# 3.6. Common Loop Patterns¶

We often use a `for` or `while` loop to iterate over a list of items or the contents of a file looking to compute something from that data. Commonly, we might want to compute a count, a sum, the largest or smallest value, or some other result that can be found by looking at each value in the list.

These loops are generally constructed with a few common pieces:

1. Initialize an accumulator variable before the loop starts that will hold a partial result as the loop executes and the final result when it finishes.

2. Iterate over every value using a loop.

3. In the loop body, perform some computation on each value, possibly changing the accumulator variable based on that computation.

4. When the loop completes, the accumulator variable holds the value you wanted to compute.

We will use a list of numbers to demonstrate the concepts and construction of these loop patterns.

## 3.6.1. Counting and Summing Loops¶

For example, to count the number of items in a list, we would write the following `for` loop:

Here, the accumulator variable is `count`. We set `count` to zero before the loop starts, and then we write a `for` loop to run through the list of numbers. Our iteration variable is named `itervar`, and while we do not use `itervar` in the loop, it does control the loop and cause the loop body to be executed once for each of the values in the list.

In the body of the loop, we update the accumulator variable by adding 1 to the current value of `count` for each of the values in the list. While the loop is executing, the value of `count` is the number of values we have seen “so far.”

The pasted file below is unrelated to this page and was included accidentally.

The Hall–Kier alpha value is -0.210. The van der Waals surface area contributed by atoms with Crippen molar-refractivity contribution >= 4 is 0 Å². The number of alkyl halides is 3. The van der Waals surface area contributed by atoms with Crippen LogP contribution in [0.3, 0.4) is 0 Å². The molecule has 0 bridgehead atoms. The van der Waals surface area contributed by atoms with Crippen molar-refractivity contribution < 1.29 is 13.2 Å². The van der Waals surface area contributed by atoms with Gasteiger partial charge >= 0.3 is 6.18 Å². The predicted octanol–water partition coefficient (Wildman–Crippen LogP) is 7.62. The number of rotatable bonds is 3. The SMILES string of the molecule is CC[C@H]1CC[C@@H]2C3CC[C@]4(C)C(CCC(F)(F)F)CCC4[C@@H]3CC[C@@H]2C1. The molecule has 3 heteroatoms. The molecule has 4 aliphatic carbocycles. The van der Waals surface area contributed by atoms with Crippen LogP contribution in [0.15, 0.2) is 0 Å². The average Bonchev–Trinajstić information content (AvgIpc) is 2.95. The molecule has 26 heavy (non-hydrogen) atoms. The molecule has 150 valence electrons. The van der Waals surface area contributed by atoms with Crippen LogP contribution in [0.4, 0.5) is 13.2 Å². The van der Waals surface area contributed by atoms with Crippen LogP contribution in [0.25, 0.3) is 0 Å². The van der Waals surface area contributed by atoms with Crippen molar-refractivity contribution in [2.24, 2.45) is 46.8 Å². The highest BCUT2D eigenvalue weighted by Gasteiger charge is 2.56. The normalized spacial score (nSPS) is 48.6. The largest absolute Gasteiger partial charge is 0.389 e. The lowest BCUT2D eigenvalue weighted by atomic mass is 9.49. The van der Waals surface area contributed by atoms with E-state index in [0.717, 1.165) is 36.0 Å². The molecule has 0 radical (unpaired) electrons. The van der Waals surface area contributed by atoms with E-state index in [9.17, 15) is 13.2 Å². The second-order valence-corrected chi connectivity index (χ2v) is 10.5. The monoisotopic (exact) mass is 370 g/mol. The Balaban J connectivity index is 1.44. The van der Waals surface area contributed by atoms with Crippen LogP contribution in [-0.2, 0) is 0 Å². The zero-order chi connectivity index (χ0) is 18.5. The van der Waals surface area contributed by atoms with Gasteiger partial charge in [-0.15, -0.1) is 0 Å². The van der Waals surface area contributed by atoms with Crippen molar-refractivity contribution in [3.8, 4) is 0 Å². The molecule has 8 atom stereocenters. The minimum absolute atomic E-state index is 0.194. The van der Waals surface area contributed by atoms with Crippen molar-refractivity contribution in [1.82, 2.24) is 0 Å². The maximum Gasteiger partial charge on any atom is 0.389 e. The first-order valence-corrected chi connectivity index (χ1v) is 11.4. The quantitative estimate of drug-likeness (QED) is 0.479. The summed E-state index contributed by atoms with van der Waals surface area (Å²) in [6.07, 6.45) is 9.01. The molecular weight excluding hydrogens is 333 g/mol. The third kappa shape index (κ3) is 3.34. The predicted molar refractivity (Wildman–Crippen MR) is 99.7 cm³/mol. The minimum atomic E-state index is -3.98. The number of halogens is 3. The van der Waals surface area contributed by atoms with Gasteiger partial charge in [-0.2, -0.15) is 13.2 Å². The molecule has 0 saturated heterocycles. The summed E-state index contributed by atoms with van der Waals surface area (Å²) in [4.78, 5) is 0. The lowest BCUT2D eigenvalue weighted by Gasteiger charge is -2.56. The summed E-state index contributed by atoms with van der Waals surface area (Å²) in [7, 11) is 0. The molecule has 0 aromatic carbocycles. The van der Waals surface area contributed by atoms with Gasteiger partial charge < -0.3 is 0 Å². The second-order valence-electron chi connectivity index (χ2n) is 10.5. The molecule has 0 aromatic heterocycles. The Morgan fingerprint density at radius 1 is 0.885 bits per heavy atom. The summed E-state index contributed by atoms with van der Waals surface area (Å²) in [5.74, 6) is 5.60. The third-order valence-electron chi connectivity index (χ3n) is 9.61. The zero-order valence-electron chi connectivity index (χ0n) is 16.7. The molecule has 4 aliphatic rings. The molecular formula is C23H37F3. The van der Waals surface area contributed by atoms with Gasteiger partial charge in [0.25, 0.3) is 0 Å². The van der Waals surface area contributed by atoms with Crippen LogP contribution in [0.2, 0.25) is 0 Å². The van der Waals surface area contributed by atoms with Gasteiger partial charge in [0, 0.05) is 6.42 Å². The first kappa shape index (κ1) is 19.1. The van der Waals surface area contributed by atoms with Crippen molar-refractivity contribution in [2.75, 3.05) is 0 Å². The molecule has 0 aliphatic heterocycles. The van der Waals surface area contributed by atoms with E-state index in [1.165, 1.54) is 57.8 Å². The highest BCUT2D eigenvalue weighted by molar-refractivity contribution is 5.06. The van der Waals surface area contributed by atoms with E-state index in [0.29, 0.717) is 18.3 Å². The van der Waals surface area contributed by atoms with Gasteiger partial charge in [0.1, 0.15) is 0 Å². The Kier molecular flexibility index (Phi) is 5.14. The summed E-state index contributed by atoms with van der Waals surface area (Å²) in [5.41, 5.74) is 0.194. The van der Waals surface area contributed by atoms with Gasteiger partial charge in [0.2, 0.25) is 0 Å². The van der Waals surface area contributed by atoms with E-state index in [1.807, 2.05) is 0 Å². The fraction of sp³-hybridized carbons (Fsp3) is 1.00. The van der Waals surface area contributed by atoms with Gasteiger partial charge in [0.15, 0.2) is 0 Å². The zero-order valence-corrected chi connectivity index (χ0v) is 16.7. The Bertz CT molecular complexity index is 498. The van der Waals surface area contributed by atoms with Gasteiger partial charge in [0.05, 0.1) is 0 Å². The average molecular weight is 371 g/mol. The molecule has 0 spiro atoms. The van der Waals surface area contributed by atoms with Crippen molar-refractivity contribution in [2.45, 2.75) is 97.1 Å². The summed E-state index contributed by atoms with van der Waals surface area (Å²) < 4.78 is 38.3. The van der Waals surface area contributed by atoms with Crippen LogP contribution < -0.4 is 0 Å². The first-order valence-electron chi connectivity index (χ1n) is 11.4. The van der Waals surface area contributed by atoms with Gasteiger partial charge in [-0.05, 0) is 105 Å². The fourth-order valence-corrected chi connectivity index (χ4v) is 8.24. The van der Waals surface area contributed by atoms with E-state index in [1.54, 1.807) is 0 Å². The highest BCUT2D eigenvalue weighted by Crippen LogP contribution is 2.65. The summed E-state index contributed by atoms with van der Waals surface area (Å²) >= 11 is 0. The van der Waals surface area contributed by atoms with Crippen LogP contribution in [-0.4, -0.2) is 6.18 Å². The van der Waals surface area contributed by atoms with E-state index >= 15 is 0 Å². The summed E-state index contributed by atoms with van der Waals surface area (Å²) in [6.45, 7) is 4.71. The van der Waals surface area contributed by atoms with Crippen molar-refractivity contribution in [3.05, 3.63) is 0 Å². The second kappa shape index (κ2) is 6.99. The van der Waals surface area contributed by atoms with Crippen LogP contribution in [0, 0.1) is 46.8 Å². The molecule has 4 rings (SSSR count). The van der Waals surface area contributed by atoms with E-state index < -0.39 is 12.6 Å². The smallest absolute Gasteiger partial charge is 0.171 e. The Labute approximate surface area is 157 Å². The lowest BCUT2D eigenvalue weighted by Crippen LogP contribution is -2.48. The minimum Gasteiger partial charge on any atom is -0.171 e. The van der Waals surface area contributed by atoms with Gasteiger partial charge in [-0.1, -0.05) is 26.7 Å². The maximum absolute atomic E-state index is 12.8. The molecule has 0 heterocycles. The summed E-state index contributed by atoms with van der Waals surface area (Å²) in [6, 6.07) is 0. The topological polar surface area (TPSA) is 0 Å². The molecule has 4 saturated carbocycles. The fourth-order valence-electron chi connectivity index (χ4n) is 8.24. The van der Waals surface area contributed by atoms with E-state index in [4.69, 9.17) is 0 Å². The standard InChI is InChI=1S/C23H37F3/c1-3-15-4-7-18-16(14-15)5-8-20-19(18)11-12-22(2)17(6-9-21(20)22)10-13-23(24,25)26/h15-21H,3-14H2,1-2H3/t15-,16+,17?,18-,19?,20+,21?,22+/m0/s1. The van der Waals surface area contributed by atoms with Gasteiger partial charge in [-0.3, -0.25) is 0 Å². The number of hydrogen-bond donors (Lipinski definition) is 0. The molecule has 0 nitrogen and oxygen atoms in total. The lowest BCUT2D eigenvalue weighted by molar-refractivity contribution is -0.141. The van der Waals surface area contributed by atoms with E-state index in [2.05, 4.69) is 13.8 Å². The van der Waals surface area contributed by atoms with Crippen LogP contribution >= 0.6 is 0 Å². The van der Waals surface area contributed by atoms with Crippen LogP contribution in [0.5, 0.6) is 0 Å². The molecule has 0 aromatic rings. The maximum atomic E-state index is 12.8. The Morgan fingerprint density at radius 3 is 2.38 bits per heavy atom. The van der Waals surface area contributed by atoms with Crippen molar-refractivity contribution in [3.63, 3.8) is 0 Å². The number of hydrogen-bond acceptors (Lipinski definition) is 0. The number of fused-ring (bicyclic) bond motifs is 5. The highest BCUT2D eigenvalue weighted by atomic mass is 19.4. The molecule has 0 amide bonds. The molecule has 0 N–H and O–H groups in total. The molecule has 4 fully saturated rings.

Once the loop completes, the value of `count` is the total number of items. We constructed the loop so that we have what we want when the loop finishes.

Another similar loop that computes the sum or total of a set of numbers is as follows:

In this loop we do use the iteration variable. Instead of simply adding one to the `count` as in the previous loop, we add the actual number (3, 41, 12, etc.) to the running total during each loop iteration. If you think about the variable `total`, it contains the “running total of the values so far.” Before the loop starts, `total` is zero because we have not yet seen any values; during the loop `total` is the running total; and at the end of the loop `total` is the overall total of all the values in the list.

As the loop executes, `total` accumulates the sum of the elements; it is the accumulator variable in this example.

Note

Counting items and summing values are common enough operations that Python has built-in functions to perform them. We’ve already seen `len()`, which returns the number of items in a sequence. Computing the sum of the numbers in a sequence can be done with the unsurprisingly-named `sum()` function.

Nevertheless, loop patterns like those presented above are used frequently. The `len()` and `sum()` functions can handle simple cases of counting or summing, but more complex cases, like counting or summing only certain values from a sequence for example, may not be achievable using the built-in functions.